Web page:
All You Need to Know About Ceiling Fan Direction

Want to save money and energy with your ceiling fan all year long? Give this advice a spin!



Since its invention in the late 19th century, its introduction to American homes in the 1920s, and its resurgence in popularity in the 1970s, the ceiling fan has been a saving grace during the dog days of summer. Even with the proliferation of air conditioning, a simple overhead fan still offers the instant satisfaction of a breeze in a stale room, making it feel cooler even though the temperature hasn’t really changed. Yet not everyone realizes that a ceiling fan can make a cold space feel warmer in the winter. All it takes is a change in ceiling fan direction, reversing the air flow to suit your needs according to the season.

The Spin on Summer

Popular for their ability to redistribute cool air throughout a room, ceiling fans turn counterclockwise and create a current that moves down and out, which then sends air back up along the walls. This creates a sense of coolness because cool air naturally pools near the floor while hot air rises—the blades redistribute the already-cool air near the floor up to a level where you can actually feel it against your skin.

Ceiling fans can also lower your utility bill. According to the U.S. Department of Energy (DOE), if you use air conditioning, a ceiling fan will allow you to raise the thermostat setting about 4°F with no reduction in comfort. In temperate climates, or during moderately hot weather, ceiling fans may allow you to avoid air conditioner use altogether. For extra savings, the DOE also encourages turning fans off when you leave the room, because the devices cool people, not the air itself.

Pro tip: Ceiling fans are only considered safe in rooms with eight-foot ceilings or higher, but to maximize their efficiency, make sure your blades hang 10 to 12 inches below the ceiling and somewhere between seven and nine feet from the floor.

Changing the Ceiling Fan Direction


The Whirl on Winter

It might seem counterproductive to turn on a fan when what you want is to get warm, but in fact, a ceiling fan can help to maintain a comfortable temperature during the winter. A fan set to move clockwise (opposite the ceiling fan direction in summer) and run on low speed creates an updraft. That pulls cold air up to the ceiling and more evenly distributes the warmth the room receives from your central heat, space heater, or fireplace. The fan keeps things cozy throughout your living space instead of letting cold pockets settle anywhere.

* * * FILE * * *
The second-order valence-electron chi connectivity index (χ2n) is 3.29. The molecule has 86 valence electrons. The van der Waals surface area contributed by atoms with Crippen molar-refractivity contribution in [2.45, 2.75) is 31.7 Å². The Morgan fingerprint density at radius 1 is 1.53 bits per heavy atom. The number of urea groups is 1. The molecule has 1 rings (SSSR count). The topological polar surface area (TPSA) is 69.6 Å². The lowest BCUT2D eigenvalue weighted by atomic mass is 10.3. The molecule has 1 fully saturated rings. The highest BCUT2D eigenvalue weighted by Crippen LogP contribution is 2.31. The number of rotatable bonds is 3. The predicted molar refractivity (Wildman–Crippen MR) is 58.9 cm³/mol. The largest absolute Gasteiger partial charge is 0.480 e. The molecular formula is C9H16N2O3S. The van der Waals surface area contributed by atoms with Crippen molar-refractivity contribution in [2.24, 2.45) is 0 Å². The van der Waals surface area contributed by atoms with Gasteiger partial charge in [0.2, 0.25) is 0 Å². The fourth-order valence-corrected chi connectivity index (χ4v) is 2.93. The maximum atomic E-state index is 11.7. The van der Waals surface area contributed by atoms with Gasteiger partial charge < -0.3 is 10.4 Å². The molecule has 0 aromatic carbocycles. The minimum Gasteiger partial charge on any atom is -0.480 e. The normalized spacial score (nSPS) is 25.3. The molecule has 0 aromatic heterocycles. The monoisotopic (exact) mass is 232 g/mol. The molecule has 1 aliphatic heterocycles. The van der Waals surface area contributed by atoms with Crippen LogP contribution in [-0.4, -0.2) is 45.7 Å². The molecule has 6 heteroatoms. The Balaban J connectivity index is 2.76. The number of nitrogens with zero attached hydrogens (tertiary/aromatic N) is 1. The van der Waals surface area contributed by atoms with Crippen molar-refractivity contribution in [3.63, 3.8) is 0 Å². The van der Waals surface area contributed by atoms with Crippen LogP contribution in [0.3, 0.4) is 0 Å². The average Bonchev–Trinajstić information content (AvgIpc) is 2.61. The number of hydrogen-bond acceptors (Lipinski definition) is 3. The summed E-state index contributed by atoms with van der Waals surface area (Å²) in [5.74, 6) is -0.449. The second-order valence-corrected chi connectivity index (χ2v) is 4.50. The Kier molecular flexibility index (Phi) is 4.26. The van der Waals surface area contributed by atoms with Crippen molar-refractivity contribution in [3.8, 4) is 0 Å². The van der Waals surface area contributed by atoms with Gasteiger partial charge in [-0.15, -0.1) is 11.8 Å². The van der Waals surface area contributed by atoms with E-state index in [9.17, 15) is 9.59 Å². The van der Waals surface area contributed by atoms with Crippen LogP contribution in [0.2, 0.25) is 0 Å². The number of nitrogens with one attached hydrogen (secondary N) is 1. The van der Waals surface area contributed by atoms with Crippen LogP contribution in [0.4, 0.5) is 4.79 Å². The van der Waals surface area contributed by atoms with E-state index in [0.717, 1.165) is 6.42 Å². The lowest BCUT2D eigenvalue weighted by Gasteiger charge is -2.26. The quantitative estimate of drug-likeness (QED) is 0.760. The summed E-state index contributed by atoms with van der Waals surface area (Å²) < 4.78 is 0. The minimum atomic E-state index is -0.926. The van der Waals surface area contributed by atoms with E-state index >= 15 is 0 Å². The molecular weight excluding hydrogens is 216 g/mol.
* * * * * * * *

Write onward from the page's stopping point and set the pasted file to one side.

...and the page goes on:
Again, the temperature isn’t actually changing; it just feels that way—so, as in the summer, turn fans off when exiting a room. Ceiling fan manufacturers claim that if you do this consistently and correctly, you can reduce heating bills by up to 15 percent.

Pro tip: There are ceiling fans with built-in space heaters on the market, and while they may not save you energy or money, they can solve the problem of a perennially cold room when central heat just won’t cut it on its own. These units are pricey, however, about $250 on the low end.

How to Change Your Ceiling Fan Direction

Nearly every ceiling fan has a switch on the motor housing that changes the blades’ movement from counterclockwise (the standard setting) to clockwise, and vice versa. When winter’s chill hits your home, first check your wall panel (if you have one) for a reverse-direction setting, which is the easiest way to flip from summer mode to winter mode. Press it once and look up to make sure the blades are moving the way you want them to.

If there’s no wall panel option, turn the fan off and climb a sturdy ladder to reach the switch on the motor housing. If the switch isn’t immediately visible, check the top of the motor housing, above the blades; remember, it’s critical that the fan not be moving at all, lest you risk injury. Once you’ve flipped the switch, climb down and turn the fan on low, then give it a glance to ensure it’s running in the right direction.

Pro tip: Very few, if any, ceiling fans are made without a direction switch on the motor housing, so if you’re stymied, consult the manufacturer. And if you’re in the market for a new ceiling fan, make sure it has a direction switch and learn its location.

To learn more about changing the direction of your ceiling fan, check out this video: